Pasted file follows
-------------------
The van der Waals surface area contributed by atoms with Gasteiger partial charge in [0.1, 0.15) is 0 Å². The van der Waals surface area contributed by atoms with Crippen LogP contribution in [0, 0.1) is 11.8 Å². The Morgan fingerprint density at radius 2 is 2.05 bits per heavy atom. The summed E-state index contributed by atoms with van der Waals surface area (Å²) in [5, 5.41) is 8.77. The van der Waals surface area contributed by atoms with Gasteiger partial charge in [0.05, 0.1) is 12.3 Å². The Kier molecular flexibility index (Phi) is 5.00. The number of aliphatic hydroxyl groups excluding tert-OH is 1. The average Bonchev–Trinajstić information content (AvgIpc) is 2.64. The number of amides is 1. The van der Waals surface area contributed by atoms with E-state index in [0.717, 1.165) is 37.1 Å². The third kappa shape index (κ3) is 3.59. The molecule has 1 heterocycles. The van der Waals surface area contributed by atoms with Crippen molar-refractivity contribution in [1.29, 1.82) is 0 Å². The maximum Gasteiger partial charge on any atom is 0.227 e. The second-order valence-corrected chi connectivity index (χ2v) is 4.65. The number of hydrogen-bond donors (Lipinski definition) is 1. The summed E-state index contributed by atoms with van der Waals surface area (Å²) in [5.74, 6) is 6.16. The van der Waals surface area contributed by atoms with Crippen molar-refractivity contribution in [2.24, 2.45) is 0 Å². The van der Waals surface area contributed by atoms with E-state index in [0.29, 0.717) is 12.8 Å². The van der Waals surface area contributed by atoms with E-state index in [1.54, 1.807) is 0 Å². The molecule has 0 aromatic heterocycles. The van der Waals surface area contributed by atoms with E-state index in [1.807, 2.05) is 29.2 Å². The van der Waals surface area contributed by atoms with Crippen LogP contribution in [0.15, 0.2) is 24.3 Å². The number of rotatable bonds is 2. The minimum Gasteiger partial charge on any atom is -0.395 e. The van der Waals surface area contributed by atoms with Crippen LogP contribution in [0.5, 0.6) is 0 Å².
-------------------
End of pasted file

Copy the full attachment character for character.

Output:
The van der Waals surface area contributed by atoms with Gasteiger partial charge in [0.1, 0.15) is 0 Å². The van der Waals surface area contributed by atoms with Crippen LogP contribution in [0, 0.1) is 11.8 Å². The Morgan fingerprint density at radius 2 is 2.05 bits per heavy atom. The summed E-state index contributed by atoms with van der Waals surface area (Å²) in [5, 5.41) is 8.77. The van der Waals surface area contributed by atoms with Gasteiger partial charge in [0.05, 0.1) is 12.3 Å². The Kier molecular flexibility index (Phi) is 5.00. The number of aliphatic hydroxyl groups excluding tert-OH is 1. The average Bonchev–Trinajstić information content (AvgIpc) is 2.64. The number of amides is 1. The van der Waals surface area contributed by atoms with E-state index in [0.717, 1.165) is 37.1 Å². The third kappa shape index (κ3) is 3.59. The molecule has 1 heterocycles. The van der Waals surface area contributed by atoms with Crippen molar-refractivity contribution in [1.29, 1.82) is 0 Å². The maximum Gasteiger partial charge on any atom is 0.227 e. The second-order valence-corrected chi connectivity index (χ2v) is 4.65. The number of hydrogen-bond donors (Lipinski definition) is 1. The summed E-state index contributed by atoms with van der Waals surface area (Å²) in [5.74, 6) is 6.16. The van der Waals surface area contributed by atoms with Crippen molar-refractivity contribution in [2.24, 2.45) is 0 Å². The van der Waals surface area contributed by atoms with E-state index in [0.29, 0.717) is 12.8 Å². The van der Waals surface area contributed by atoms with E-state index in [1.54, 1.807) is 0 Å². The molecule has 0 aromatic heterocycles. The van der Waals surface area contributed by atoms with E-state index in [1.807, 2.05) is 29.2 Å². The van der Waals surface area contributed by atoms with Crippen LogP contribution in [0.15, 0.2) is 24.3 Å². The number of rotatable bonds is 2. The minimum Gasteiger partial charge on any atom is -0.395 e. The van der Waals surface area contributed by atoms with Crippen LogP contribution in [0.5, 0.6) is 0 Å².